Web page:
I believe the club woman has a great advantage in this movement. In the first place, as you all know, the women's clubs when they were founded after the World's Fair in Chicago, they gave themselves over to the study at first of rather abstract subjects. It was rather the fashion to make fun of their classes in literature, science, art, and music, and all of the things to which they were so devoted in those early days, but they kept at it, because they had a very sound instinct in the matter. They had an instinct of finding out where they were in the world and getting some background of cultivation, which is enormously unifying, and illumined all their more practical friends which they followed later, and they did go back of that movement a splendid cultivation, something which tied them together into a mutual understanding of the world. Can we not say at this moment, when we are asked to stretch our means as perhaps we have never been asked to stretch them before, when we are asked to sympathetically comprehend the complication which is so mournful, can we not say we can try on this cultivation which we have carefully built up through these many years.

I should like to see if we cannot do it by appealing to one or two of these departments which have been sustained throughout the entire years of the Federation.

We will have to go back of history itself. Before there was any history in almost all the countries of the world there were great myths about the corn mother, the corn daughter, the spirits of the corn. They are found in India. This fostering mother was responsible for the growth of food upon the face of the earth.

These women who are interested in literature know how much of the early poetry, was about these goddesses, there were all sorts of beautiful things hanging about her, and the famine songs which are so touching. There are many of those very beautiful things which have come up addressed to these old goddesses who the [page 6] famine-stricken people hoped would relieve them.

Women who study history should know something about social customs, and would be the first to admit that every wide-spread myth, after investigation by science, has in it an historic side. Thus the corn mother, or the fostering agents responsible for the growth of things in the world had its beginnings because women were the first agriculturists in the world. They were the only agriculturalists for hundreds and hundreds of years. All of the things produced were done by these toiling women, the men went out fishing and hunting and brought in the results of the chase, but if the women wanted to give the baby something beside meat and fish, they had to raise it, and they did, because they found it difficult to keep a child well by feeding it on wild boar, etc.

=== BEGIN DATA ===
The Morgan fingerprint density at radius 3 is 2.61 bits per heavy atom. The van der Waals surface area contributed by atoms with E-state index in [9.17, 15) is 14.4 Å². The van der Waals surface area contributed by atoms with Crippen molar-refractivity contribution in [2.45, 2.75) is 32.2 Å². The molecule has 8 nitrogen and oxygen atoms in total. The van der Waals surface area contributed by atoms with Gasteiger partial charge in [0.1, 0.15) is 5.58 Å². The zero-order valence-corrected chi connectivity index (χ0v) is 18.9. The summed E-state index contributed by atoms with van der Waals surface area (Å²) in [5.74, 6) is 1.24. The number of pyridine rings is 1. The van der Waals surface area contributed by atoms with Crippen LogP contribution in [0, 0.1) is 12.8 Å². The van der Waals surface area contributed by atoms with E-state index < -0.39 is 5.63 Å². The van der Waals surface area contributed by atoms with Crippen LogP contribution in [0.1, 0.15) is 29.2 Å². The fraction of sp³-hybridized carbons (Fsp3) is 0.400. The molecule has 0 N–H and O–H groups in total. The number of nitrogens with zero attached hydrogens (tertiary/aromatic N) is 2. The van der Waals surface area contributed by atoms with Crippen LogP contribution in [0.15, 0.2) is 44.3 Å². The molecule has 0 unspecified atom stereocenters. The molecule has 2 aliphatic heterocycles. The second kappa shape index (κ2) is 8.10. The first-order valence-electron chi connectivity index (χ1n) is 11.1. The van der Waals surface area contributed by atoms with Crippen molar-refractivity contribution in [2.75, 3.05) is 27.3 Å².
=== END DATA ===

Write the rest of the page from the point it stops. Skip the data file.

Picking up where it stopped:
They began with those little gardens and patches of earth. All the men ever did was to help them clear it, but the men had nothing else to do with it. What happened? In their great desire to keep their children alive, women worked these little patches of earth century after century, and after a while the men saw that there was something to it, and the women would say we don't want to move this year, just because the hunting is poor here, and later, we don't want to leave this spot because the cattle cannot graze here any longer -- we will wait until the corn is ripe, and so it came about that women, the early, toiling agricultural women, changed the whole structure of human society. They changed it from nomadic tribes to settled, agricultural tribes, and they laid the foundation of domestic morals.

Almost all primitive tribes still believe that seed will grow much better if planted by a woman, and some believe it will not grow at all unless planted by a woman. In Africa, if a woman does not get her garden and house, she can get a divorce, because she is entitled to a garden.

I am sure there are still other transfigured groups which through all these years of club life have clung to their old subjects, which is found in many of the clubs, even to this day, I am happy to say. These women know that in the history [page 7] of morals there is almost always something which can be traced to the early beginnings of life, which it is very valuable to hold on to, to keep up, because they have what is called a natural and normal foundation in human capacities and in the human intellect. May we not say in this great challenge to women now to produce more because our men are going rapidly to Europe, when our muscles are needed, our intelligence is needed, let us go back to it, that we are not doing anything very queer or strange; we are doing something which was done by women once upon a time, and which it may be a very useful thing for women to do now. All over Europe you see women working in the fields. They do it everywhere more than they do in America.